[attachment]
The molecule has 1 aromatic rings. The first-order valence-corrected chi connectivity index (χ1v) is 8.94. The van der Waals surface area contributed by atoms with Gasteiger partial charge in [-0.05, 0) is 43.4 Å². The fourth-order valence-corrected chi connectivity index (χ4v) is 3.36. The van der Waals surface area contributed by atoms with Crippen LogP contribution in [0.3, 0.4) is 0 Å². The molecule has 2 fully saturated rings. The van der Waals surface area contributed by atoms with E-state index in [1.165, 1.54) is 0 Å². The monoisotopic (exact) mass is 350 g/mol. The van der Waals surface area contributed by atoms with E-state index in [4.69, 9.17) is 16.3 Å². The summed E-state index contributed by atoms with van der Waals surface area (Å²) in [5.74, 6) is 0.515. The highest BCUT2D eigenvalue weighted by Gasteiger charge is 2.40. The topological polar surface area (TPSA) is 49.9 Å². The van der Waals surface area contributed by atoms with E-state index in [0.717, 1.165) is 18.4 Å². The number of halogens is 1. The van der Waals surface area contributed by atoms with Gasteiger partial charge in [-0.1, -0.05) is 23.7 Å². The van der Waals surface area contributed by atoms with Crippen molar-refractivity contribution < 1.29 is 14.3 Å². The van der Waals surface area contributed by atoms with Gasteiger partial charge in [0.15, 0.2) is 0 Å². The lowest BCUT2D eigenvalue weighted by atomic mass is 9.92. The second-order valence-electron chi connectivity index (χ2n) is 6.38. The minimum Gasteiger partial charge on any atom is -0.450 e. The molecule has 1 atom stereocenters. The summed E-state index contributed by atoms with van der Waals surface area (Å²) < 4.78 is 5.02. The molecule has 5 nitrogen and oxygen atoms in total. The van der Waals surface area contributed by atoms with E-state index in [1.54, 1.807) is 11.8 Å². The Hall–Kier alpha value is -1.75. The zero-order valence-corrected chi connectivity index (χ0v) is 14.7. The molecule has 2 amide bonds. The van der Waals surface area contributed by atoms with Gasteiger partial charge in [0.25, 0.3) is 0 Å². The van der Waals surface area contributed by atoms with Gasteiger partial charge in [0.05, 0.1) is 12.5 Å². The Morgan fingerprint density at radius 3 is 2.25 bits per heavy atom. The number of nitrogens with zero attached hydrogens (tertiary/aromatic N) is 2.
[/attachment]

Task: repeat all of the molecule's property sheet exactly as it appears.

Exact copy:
The molecule has 1 aromatic rings. The first-order valence-corrected chi connectivity index (χ1v) is 8.94. The van der Waals surface area contributed by atoms with Gasteiger partial charge in [-0.05, 0) is 43.4 Å². The fourth-order valence-corrected chi connectivity index (χ4v) is 3.36. The van der Waals surface area contributed by atoms with Crippen LogP contribution in [0.3, 0.4) is 0 Å². The molecule has 2 fully saturated rings. The van der Waals surface area contributed by atoms with E-state index in [1.165, 1.54) is 0 Å². The monoisotopic (exact) mass is 350 g/mol. The van der Waals surface area contributed by atoms with E-state index in [4.69, 9.17) is 16.3 Å². The summed E-state index contributed by atoms with van der Waals surface area (Å²) in [5.74, 6) is 0.515. The highest BCUT2D eigenvalue weighted by Gasteiger charge is 2.40. The topological polar surface area (TPSA) is 49.9 Å². The van der Waals surface area contributed by atoms with E-state index in [0.717, 1.165) is 18.4 Å². The number of halogens is 1. The van der Waals surface area contributed by atoms with Gasteiger partial charge in [-0.1, -0.05) is 23.7 Å². The van der Waals surface area contributed by atoms with Crippen molar-refractivity contribution < 1.29 is 14.3 Å². The van der Waals surface area contributed by atoms with Gasteiger partial charge in [0.15, 0.2) is 0 Å². The lowest BCUT2D eigenvalue weighted by atomic mass is 9.92. The second-order valence-electron chi connectivity index (χ2n) is 6.38. The minimum Gasteiger partial charge on any atom is -0.450 e. The molecule has 1 atom stereocenters. The summed E-state index contributed by atoms with van der Waals surface area (Å²) < 4.78 is 5.02. The molecule has 5 nitrogen and oxygen atoms in total. The van der Waals surface area contributed by atoms with E-state index in [1.54, 1.807) is 11.8 Å². The Hall–Kier alpha value is -1.75. The zero-order valence-corrected chi connectivity index (χ0v) is 14.7. The molecule has 2 amide bonds. The van der Waals surface area contributed by atoms with Gasteiger partial charge in [0.25, 0.3) is 0 Å². The van der Waals surface area contributed by atoms with Gasteiger partial charge in [0.05, 0.1) is 12.5 Å². The Morgan fingerprint density at radius 3 is 2.25 bits per heavy atom. The number of nitrogens with zero attached hydrogens (tertiary/aromatic N) is 2.